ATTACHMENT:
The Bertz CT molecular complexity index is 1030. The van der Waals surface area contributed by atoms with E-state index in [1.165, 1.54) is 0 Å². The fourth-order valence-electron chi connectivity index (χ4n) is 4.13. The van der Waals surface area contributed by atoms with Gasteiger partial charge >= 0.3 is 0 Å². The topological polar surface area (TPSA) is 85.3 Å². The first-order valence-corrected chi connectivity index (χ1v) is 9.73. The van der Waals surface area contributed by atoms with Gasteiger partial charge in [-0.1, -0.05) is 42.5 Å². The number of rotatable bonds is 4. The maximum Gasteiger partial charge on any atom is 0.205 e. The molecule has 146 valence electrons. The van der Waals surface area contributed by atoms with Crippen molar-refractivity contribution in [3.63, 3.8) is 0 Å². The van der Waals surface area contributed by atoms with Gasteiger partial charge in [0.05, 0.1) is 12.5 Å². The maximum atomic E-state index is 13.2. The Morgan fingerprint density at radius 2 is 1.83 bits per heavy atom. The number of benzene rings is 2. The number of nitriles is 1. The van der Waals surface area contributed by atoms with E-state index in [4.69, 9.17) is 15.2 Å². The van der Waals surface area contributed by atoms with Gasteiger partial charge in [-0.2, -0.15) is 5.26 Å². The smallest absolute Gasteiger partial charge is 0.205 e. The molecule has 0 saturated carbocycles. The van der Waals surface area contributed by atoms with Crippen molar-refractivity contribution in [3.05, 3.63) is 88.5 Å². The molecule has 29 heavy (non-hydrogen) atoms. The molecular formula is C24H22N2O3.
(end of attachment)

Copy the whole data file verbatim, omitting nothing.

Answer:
The Bertz CT molecular complexity index is 1030. The van der Waals surface area contributed by atoms with E-state index in [1.165, 1.54) is 0 Å². The fourth-order valence-electron chi connectivity index (χ4n) is 4.13. The van der Waals surface area contributed by atoms with Gasteiger partial charge >= 0.3 is 0 Å². The topological polar surface area (TPSA) is 85.3 Å². The first-order valence-corrected chi connectivity index (χ1v) is 9.73. The van der Waals surface area contributed by atoms with Gasteiger partial charge in [-0.1, -0.05) is 42.5 Å². The number of rotatable bonds is 4. The maximum Gasteiger partial charge on any atom is 0.205 e. The molecule has 146 valence electrons. The van der Waals surface area contributed by atoms with Crippen molar-refractivity contribution in [3.63, 3.8) is 0 Å². The van der Waals surface area contributed by atoms with Gasteiger partial charge in [0.05, 0.1) is 12.5 Å². The maximum atomic E-state index is 13.2. The Morgan fingerprint density at radius 2 is 1.83 bits per heavy atom. The number of benzene rings is 2. The number of nitriles is 1. The van der Waals surface area contributed by atoms with E-state index in [4.69, 9.17) is 15.2 Å². The van der Waals surface area contributed by atoms with Gasteiger partial charge in [-0.2, -0.15) is 5.26 Å². The smallest absolute Gasteiger partial charge is 0.205 e. The molecule has 0 saturated carbocycles. The van der Waals surface area contributed by atoms with Crippen molar-refractivity contribution in [3.05, 3.63) is 88.5 Å². The molecule has 29 heavy (non-hydrogen) atoms. The molecular formula is C24H22N2O3.